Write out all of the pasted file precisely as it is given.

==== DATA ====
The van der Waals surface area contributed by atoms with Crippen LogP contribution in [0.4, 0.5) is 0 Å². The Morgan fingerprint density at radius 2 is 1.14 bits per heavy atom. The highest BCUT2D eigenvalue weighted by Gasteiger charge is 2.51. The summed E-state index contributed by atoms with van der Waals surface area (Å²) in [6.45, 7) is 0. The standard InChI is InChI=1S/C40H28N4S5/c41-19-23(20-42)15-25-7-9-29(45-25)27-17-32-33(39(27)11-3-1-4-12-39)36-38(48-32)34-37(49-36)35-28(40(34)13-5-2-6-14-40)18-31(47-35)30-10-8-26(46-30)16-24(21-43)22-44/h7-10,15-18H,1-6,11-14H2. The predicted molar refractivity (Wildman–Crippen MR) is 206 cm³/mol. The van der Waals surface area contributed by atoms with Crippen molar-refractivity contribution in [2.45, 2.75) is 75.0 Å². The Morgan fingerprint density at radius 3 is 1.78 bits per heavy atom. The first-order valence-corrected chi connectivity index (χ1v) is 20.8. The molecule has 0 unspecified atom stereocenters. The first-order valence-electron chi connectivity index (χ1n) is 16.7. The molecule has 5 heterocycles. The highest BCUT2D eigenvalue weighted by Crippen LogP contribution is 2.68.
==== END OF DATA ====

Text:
The van der Waals surface area contributed by atoms with Crippen LogP contribution in [0.4, 0.5) is 0 Å². The Morgan fingerprint density at radius 2 is 1.14 bits per heavy atom. The highest BCUT2D eigenvalue weighted by Gasteiger charge is 2.51. The summed E-state index contributed by atoms with van der Waals surface area (Å²) in [6.45, 7) is 0. The standard InChI is InChI=1S/C40H28N4S5/c41-19-23(20-42)15-25-7-9-29(45-25)27-17-32-33(39(27)11-3-1-4-12-39)36-38(48-32)34-37(49-36)35-28(40(34)13-5-2-6-14-40)18-31(47-35)30-10-8-26(46-30)16-24(21-43)22-44/h7-10,15-18H,1-6,11-14H2. The predicted molar refractivity (Wildman–Crippen MR) is 206 cm³/mol. The van der Waals surface area contributed by atoms with Crippen molar-refractivity contribution in [2.45, 2.75) is 75.0 Å². The Morgan fingerprint density at radius 3 is 1.78 bits per heavy atom. The first-order valence-corrected chi connectivity index (χ1v) is 20.8. The molecule has 0 unspecified atom stereocenters. The first-order valence-electron chi connectivity index (χ1n) is 16.7. The molecule has 5 heterocycles. The highest BCUT2D eigenvalue weighted by Crippen LogP contribution is 2.68.